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Okay, it’s not sickness that’s keeping me from posting, it’s lack of time. For the past two weeks I’ve been working on a baby quilt for a shower on Sunday (it looks like I’m going to make it, too, if nothing serious comes up to prevent me from working on it at night), plus the usual routine, plus getting ready to sell the house. Bah. The garden itself isn’t getting neglected…or not extremely…just the posting.

So, an update. The tomatoes and peppers and eggplant and leeks are in the garden. The melons and squash and cucumbers are not. The basil and parsley and celery and chamomile and cilantro and savory are in the herb garden. The parsley disappeared the day after I planted it, so completely that I wondered if I had really planted it or just thought I did. But it was right by the chamomile and the chamomile’s still there. What would make parsley disappear? I don’t know. But I need to replant it. I also need to replant carrots; it’s getting awfully late but there are only two or three in what is now the parsnip bed, and carrots are important. And plant beans and corn. And weed, always weed.

I’ve also got a lot of empty space where I got rid of the lemon balm and wormwood (because the lemon balm drops baby balms all over the garden, and the wormwood exploded into five-foot-tall behemoths for flowering, which is a shame since it was so pretty and tame the first year). I think it’s time to take a trip to a nursery for some plants to fill in.

And last night a photographer from the Toledo Blade came by to take a picture of Chloe and me in the garden. I’m going to be part of a series on local gardeners, and I’m representing the “mom with young children” gardener demographic, so Chloe was my prop. Or maybe I was hers. She hasn’t been particularly cooperative with my camera, but she loved the photographer’s and was very cooperative, and of course extremely cute.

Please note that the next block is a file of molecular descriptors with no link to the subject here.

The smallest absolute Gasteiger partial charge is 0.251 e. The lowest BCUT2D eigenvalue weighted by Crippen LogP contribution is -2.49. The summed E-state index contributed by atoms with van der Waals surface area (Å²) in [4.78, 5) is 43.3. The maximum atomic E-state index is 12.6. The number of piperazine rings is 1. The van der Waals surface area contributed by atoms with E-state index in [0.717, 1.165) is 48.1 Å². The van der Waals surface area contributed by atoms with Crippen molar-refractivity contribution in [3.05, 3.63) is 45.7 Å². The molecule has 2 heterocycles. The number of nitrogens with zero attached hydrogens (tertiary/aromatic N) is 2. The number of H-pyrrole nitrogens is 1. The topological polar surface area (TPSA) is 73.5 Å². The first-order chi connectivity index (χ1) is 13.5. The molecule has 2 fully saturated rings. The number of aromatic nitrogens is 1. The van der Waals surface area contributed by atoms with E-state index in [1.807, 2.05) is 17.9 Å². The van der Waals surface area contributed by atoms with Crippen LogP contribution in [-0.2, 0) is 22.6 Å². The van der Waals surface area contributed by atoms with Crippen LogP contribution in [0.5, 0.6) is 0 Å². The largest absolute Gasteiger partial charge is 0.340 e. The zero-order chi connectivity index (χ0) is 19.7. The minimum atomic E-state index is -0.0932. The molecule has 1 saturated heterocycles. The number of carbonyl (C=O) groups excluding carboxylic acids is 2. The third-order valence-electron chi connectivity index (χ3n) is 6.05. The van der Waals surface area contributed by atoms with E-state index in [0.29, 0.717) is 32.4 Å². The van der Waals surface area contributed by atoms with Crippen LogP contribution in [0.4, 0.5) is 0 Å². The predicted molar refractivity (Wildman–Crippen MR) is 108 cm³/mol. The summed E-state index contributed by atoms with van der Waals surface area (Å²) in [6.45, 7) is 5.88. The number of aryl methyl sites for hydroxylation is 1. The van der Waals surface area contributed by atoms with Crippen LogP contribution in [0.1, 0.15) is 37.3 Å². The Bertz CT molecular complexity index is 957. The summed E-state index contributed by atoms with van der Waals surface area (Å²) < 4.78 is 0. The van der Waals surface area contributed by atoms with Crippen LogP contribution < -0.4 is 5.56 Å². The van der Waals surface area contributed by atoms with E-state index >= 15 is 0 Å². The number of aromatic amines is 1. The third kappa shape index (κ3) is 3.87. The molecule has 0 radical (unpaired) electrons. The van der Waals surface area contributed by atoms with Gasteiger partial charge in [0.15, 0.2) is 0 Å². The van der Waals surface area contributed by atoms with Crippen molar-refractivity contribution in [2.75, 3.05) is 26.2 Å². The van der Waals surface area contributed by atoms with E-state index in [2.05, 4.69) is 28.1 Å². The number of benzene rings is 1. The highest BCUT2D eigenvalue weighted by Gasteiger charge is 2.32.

After the photographer left I went back to the garden to get some things for my first garden food of the year. This year it was komatsuna and chives. Chloe likes chives, it turns out. Definitely my daughter. I used them both in a noodle stirfry. The komatsuna is indeed a nice spinach replacement, except for being a favorite of the bugs, judging by their state when I picked them. I planted them where the kale is as a fill-in until the kale gets bigger, and that’s starting to happen, so they won’t last long in any case. If the bugs leave me enough they’ll not last long because I’ll eat them up.

My tomatoes are big and glorious and crowding the windowsill. My peppers aren’t looking bad (which is the best I’ve ever been able to say about home-seeded peppers). My cucurbits and flowers are coming up. And the ten-day forecast suggests that it probably won’t frost, which suggests I’m probably safe to plant, since our last-frost date is in just a little over ten days. (Besides, I have some plastic covers from the Christmas before last. Or birthday? They were a gift, anyway.)

So…I think it’s time to venture into warm-weather gardening. It would be nice if Eric would mow the lawn so I could get to the garden without feeling like I’m on a safari, but I’ll manage. (It’s not really his fault. He got horribly sick and there were several heavy rains while he was out of commission, so everything is overgrown–for one thing, my front bed has sprung into being full-formed, like Athena.)

I haven’t managed to weed, certainly not since all the parsnips started coming up, so that’s first. That and hardening off. And counting my poles to see if I’ve got enough to string up the tomatoes this year. Some break every year, but I’m planting fewer than in previous years, too. Also figuring out where I’m going to plant beans.

This year does seem more ad-lib than previous years. I’m liking it.

Flowers and even fruit are only the beginning. In the seed lies the life and the future.

Marion Zimmer Bradley

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